Argentina. Poultry and Products Annual. Sep 2013 Nov. 8, 2013
In 2014, Argentine broiler production is expected to reach a new record high of 2.1 million metric tons (MMT) in response to an increasing demand for exports. Domestic consumption is estimated to slowdown its upward trend from previous years.
Post forecasts 2014 broiler production to grow by 3.8 percent and is expected to reach a new record high of 2.1 million metric tons (MMT). This increase will be driven mainly by the continued expansion in the export market, as domestic demand will show a slowdown from the growth rates observed in previous years. The domestic market is close to reaching its saturation point with consumers eating 40 kilos per capita. This is a high volume considering that Argentines are among the largest beef consumers in the world, and that poultry per capita consumption was 22 kg per capita just ten years ago.
For 2013, Post maintains its production estimate at 2,022 MMT. Production costs, especially energy and labor have dramatically increased due to inflation, having a direct impact on producer’s margins.
The local industry is strongly vertically integrated which allows for production efficiency, excellent product quality, product standardization and tight traceability. Argentina is a relatively new presence in the world poultry market and now ranks number eight in production after the United States, China, Brazil, EU, India, Mexico and Russia. Its natural advantages as producer of corn and soybeans and excellent sanitary conditions make it a key player to meet growing global demand.
Approximately 80 percent of the country’s total production is processed in 61 federally inspected plants across the country. The rest is produced by smaller companies approved and controlled by provincial authorities that only sell in the areas where they are located, and are not approved to export. Most companies are Argentine owned.
Argentine broilers for the export market are generally slaughtered at 38-40 days, while broilers for the domestic market are slaughtered at 49-51 days and are usually large (carcass weight 2.2 – 2.4kg) to meet the consumer demand for both whole birds and cuts.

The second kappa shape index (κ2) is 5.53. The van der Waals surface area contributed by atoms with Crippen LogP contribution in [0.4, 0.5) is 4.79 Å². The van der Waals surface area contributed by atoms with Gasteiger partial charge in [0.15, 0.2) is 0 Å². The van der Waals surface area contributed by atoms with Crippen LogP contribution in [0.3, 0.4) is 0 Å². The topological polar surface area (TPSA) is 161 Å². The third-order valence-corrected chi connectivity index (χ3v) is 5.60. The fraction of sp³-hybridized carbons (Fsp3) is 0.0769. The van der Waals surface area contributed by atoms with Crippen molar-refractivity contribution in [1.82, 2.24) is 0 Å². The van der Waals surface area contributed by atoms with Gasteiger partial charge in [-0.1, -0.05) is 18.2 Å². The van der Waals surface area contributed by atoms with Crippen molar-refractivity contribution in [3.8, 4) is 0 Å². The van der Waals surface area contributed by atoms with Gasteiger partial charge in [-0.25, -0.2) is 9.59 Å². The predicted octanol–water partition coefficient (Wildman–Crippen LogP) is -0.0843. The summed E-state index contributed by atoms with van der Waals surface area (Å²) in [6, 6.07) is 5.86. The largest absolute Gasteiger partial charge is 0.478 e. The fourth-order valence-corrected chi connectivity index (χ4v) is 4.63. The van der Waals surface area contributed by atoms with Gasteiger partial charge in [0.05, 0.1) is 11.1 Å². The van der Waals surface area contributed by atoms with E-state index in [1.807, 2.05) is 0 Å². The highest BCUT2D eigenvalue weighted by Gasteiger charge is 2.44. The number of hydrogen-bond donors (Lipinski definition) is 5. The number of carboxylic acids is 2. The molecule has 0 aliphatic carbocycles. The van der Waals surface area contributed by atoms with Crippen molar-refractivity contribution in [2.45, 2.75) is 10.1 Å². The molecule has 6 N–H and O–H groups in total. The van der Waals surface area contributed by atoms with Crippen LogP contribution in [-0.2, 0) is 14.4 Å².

Post estimates 2014 domestic broiler consumption to remain stable at 40 kg per capita. This is a slowdown from the previous upward trend in consumption since the domestic market seems to have reached its ceiling, but also because during 2013 retail poultry prices have registered higher increases than retail beef prices. Argentine consumers continue to be among the largest beef consumers in the world, and in order to keep prices under control, the government has limited beef exports. Therefore Argentines can buy beef at very competitive prices. Besides, Argentine consumers have reached a ceiling in animal protein consumption. Out of the 113 kg estimated per capita animal protein consumption, the balance is 64 kg of beef, 40 kg chicken and 9 kg of pork.
There are no official statistics that differentiate broiler consumption between whole birds and parts. According to industry contacts, 35 percent of domestic broiler consumption is parts. Argentine poultry processors shifting their sales strategies toward broiler parts (mostly leg quarters and breast meat) and further processed value added products such as pre-cooked meals, frozen chicken meals, chicken nuggets and chicken burgers. However, Argentine consumers still have a preference for large whole broilers.
Argentina imports very small quantities of poultry and poultry products. Due to the strong import restriction system imposed by the government of Argentina, Post forecasts 2014 imports to decrease to 2,000 MT. The very small quantities imported during 2013 correspond mainly to products imported from Brazil and used by the pharmaceutical industry.
Argentine broiler meat exports for 2014 are projected at 355,000 MT, the highest ever (this volume does not include chicken paws expected to be exported to China and Hong Kong). Argentina continues to expand its international markets despite the devaluation of the peso that continues to run at a slower pace than inflation. This factor could make Argentine exports less competitive although the sanitary conditions of the country as well the plant’s producing capacity continues to be excellent.
Post’s 2013 estimated exports have been adjusted to 323,000 MT to include “other products” (chicken paws not included).
Venezuela continues to be Argentina’s biggest export market, representing 45 percent of total exports. Argentine exporters express concern due to Venezuela’s payment defaults but continue to sell big volumes since Venezuelans have the same preference for broilers as Argentines do, which makes production easier. Following in importance, other Argentine export markets are South Africa (9 percent) and Chile (9 percent).
It is estimated that 2013 total exported volume will be 61 percent whole chicken, 2 percent breasts, and 2 percent quarter legs. Other products make the balance.
The Argentine government is making big efforts to open new markets for Argentine products and encouraging companies to increase exports. Companies in the sector have invested in increased capacity and are ready to face the challenges of the demand of new markets, especially Asian markets.
Exports of paws in 2014 are estimated to remain stable at approximately 34,000 MT. Based on Argentine export trade data, Argentine exports of paws during the first semester of 2013 were 17,000 MT. The main markets for paws are China and Hong Kong.
There is no specific government policy for the poultry sector. However, the government continues to work very hard in controlling diseases and thus maintaining the country’s excellent sanitary conditions